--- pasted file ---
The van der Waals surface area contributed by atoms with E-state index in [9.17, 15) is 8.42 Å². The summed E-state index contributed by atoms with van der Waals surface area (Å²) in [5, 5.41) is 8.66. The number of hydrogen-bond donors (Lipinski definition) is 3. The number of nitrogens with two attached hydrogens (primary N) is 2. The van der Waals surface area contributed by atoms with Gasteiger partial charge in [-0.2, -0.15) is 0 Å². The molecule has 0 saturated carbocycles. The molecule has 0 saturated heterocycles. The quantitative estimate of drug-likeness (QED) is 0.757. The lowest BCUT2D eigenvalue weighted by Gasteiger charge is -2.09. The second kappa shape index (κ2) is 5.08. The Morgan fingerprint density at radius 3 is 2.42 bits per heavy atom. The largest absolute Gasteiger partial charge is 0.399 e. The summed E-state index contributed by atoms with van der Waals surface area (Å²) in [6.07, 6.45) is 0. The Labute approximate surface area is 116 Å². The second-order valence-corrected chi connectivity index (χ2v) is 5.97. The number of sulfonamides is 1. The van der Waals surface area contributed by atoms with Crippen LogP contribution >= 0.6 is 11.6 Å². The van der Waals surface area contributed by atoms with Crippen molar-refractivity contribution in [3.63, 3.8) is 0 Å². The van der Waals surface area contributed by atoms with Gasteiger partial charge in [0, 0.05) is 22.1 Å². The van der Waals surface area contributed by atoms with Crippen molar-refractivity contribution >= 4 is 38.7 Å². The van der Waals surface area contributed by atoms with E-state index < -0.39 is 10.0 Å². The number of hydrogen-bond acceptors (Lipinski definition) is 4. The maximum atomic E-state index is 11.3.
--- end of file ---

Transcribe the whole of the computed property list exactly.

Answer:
The van der Waals surface area contributed by atoms with E-state index in [9.17, 15) is 8.42 Å². The summed E-state index contributed by atoms with van der Waals surface area (Å²) in [5, 5.41) is 8.66. The number of hydrogen-bond donors (Lipinski definition) is 3. The number of nitrogens with two attached hydrogens (primary N) is 2. The van der Waals surface area contributed by atoms with Gasteiger partial charge in [-0.2, -0.15) is 0 Å². The molecule has 0 saturated carbocycles. The molecule has 0 saturated heterocycles. The quantitative estimate of drug-likeness (QED) is 0.757. The lowest BCUT2D eigenvalue weighted by Gasteiger charge is -2.09. The second kappa shape index (κ2) is 5.08. The Morgan fingerprint density at radius 3 is 2.42 bits per heavy atom. The largest absolute Gasteiger partial charge is 0.399 e. The summed E-state index contributed by atoms with van der Waals surface area (Å²) in [6.07, 6.45) is 0. The Labute approximate surface area is 116 Å². The second-order valence-corrected chi connectivity index (χ2v) is 5.97. The number of sulfonamides is 1. The van der Waals surface area contributed by atoms with Crippen LogP contribution >= 0.6 is 11.6 Å². The van der Waals surface area contributed by atoms with Crippen molar-refractivity contribution in [3.63, 3.8) is 0 Å². The van der Waals surface area contributed by atoms with Gasteiger partial charge in [0, 0.05) is 22.1 Å². The van der Waals surface area contributed by atoms with Crippen molar-refractivity contribution >= 4 is 38.7 Å². The van der Waals surface area contributed by atoms with E-state index < -0.39 is 10.0 Å². The number of hydrogen-bond acceptors (Lipinski definition) is 4. The maximum atomic E-state index is 11.3.